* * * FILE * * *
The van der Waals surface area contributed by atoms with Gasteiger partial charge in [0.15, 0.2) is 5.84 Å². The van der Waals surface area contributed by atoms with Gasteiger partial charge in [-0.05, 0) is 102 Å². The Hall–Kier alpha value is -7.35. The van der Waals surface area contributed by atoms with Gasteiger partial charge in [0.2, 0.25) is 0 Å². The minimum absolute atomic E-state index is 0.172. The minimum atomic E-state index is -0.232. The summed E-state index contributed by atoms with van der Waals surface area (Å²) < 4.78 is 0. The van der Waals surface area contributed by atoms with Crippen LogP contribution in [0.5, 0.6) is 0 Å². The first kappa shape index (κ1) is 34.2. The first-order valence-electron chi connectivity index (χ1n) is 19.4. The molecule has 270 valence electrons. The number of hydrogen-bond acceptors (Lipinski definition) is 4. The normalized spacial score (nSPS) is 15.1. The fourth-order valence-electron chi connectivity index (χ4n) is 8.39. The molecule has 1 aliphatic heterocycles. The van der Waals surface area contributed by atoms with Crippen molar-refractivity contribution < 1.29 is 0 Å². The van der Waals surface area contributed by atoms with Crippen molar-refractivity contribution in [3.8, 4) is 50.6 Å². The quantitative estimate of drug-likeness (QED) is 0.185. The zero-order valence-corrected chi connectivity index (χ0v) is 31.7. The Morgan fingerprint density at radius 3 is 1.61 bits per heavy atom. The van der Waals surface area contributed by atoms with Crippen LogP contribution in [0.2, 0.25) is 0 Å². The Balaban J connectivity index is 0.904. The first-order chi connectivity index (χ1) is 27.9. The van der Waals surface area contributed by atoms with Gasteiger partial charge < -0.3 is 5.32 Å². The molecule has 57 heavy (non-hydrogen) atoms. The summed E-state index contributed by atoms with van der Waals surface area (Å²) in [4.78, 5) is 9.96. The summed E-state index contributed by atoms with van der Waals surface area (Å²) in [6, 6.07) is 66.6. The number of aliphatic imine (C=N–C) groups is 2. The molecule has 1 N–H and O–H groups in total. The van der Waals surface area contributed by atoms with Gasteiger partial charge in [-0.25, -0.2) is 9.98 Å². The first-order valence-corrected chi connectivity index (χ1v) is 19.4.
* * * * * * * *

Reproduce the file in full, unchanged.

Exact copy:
The van der Waals surface area contributed by atoms with Gasteiger partial charge in [0.15, 0.2) is 5.84 Å². The van der Waals surface area contributed by atoms with Gasteiger partial charge in [-0.05, 0) is 102 Å². The Hall–Kier alpha value is -7.35. The van der Waals surface area contributed by atoms with Gasteiger partial charge in [0.2, 0.25) is 0 Å². The minimum absolute atomic E-state index is 0.172. The minimum atomic E-state index is -0.232. The summed E-state index contributed by atoms with van der Waals surface area (Å²) < 4.78 is 0. The van der Waals surface area contributed by atoms with Crippen LogP contribution in [0.5, 0.6) is 0 Å². The first kappa shape index (κ1) is 34.2. The first-order valence-electron chi connectivity index (χ1n) is 19.4. The molecule has 270 valence electrons. The number of hydrogen-bond acceptors (Lipinski definition) is 4. The normalized spacial score (nSPS) is 15.1. The fourth-order valence-electron chi connectivity index (χ4n) is 8.39. The molecule has 1 aliphatic heterocycles. The van der Waals surface area contributed by atoms with Crippen molar-refractivity contribution < 1.29 is 0 Å². The van der Waals surface area contributed by atoms with Crippen molar-refractivity contribution in [3.8, 4) is 50.6 Å². The quantitative estimate of drug-likeness (QED) is 0.185. The zero-order valence-corrected chi connectivity index (χ0v) is 31.7. The Morgan fingerprint density at radius 3 is 1.61 bits per heavy atom. The van der Waals surface area contributed by atoms with Crippen LogP contribution in [0.2, 0.25) is 0 Å². The Balaban J connectivity index is 0.904. The first-order chi connectivity index (χ1) is 27.9. The van der Waals surface area contributed by atoms with Gasteiger partial charge < -0.3 is 5.32 Å². The molecule has 57 heavy (non-hydrogen) atoms. The summed E-state index contributed by atoms with van der Waals surface area (Å²) in [4.78, 5) is 9.96. The summed E-state index contributed by atoms with van der Waals surface area (Å²) in [6, 6.07) is 66.6. The number of aliphatic imine (C=N–C) groups is 2. The molecule has 1 N–H and O–H groups in total. The van der Waals surface area contributed by atoms with Gasteiger partial charge in [-0.25, -0.2) is 9.98 Å². The first-order valence-corrected chi connectivity index (χ1v) is 19.4.